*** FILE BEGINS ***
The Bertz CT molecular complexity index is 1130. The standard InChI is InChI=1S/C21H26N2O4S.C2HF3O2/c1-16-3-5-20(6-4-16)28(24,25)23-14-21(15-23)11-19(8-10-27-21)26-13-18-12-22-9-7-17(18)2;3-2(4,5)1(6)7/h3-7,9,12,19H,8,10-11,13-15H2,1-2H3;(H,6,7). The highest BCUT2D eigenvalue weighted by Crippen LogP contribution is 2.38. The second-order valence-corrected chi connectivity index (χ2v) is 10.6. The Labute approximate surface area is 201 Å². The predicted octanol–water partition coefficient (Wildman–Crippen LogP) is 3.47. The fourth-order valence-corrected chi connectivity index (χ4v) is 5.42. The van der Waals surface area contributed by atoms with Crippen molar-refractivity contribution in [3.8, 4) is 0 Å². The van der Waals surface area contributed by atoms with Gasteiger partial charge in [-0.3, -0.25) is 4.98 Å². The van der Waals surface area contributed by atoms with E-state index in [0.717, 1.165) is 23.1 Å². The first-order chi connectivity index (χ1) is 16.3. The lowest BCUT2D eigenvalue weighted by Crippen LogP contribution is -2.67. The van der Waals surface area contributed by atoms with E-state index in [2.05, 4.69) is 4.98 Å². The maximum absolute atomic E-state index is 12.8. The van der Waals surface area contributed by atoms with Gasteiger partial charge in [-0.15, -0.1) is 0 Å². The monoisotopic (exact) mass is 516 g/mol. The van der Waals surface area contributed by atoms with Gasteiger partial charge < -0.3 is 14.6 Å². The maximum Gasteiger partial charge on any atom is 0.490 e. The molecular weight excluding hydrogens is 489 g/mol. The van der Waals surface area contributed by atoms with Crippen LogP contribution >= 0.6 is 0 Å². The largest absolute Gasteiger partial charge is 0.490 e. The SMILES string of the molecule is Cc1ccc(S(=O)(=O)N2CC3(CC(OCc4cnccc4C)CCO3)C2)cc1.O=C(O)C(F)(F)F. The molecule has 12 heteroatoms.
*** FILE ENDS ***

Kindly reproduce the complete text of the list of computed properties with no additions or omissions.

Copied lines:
The Bertz CT molecular complexity index is 1130. The standard InChI is InChI=1S/C21H26N2O4S.C2HF3O2/c1-16-3-5-20(6-4-16)28(24,25)23-14-21(15-23)11-19(8-10-27-21)26-13-18-12-22-9-7-17(18)2;3-2(4,5)1(6)7/h3-7,9,12,19H,8,10-11,13-15H2,1-2H3;(H,6,7). The highest BCUT2D eigenvalue weighted by Crippen LogP contribution is 2.38. The second-order valence-corrected chi connectivity index (χ2v) is 10.6. The Labute approximate surface area is 201 Å². The predicted octanol–water partition coefficient (Wildman–Crippen LogP) is 3.47. The fourth-order valence-corrected chi connectivity index (χ4v) is 5.42. The van der Waals surface area contributed by atoms with Crippen molar-refractivity contribution in [3.8, 4) is 0 Å². The van der Waals surface area contributed by atoms with Gasteiger partial charge in [-0.3, -0.25) is 4.98 Å². The van der Waals surface area contributed by atoms with E-state index in [0.717, 1.165) is 23.1 Å². The first-order chi connectivity index (χ1) is 16.3. The lowest BCUT2D eigenvalue weighted by Crippen LogP contribution is -2.67. The van der Waals surface area contributed by atoms with E-state index in [2.05, 4.69) is 4.98 Å². The maximum absolute atomic E-state index is 12.8. The van der Waals surface area contributed by atoms with Gasteiger partial charge in [-0.15, -0.1) is 0 Å². The monoisotopic (exact) mass is 516 g/mol. The van der Waals surface area contributed by atoms with Gasteiger partial charge < -0.3 is 14.6 Å². The maximum Gasteiger partial charge on any atom is 0.490 e. The molecular weight excluding hydrogens is 489 g/mol. The van der Waals surface area contributed by atoms with Crippen LogP contribution >= 0.6 is 0 Å². The largest absolute Gasteiger partial charge is 0.490 e. The SMILES string of the molecule is Cc1ccc(S(=O)(=O)N2CC3(CC(OCc4cnccc4C)CCO3)C2)cc1.O=C(O)C(F)(F)F. The molecule has 12 heteroatoms.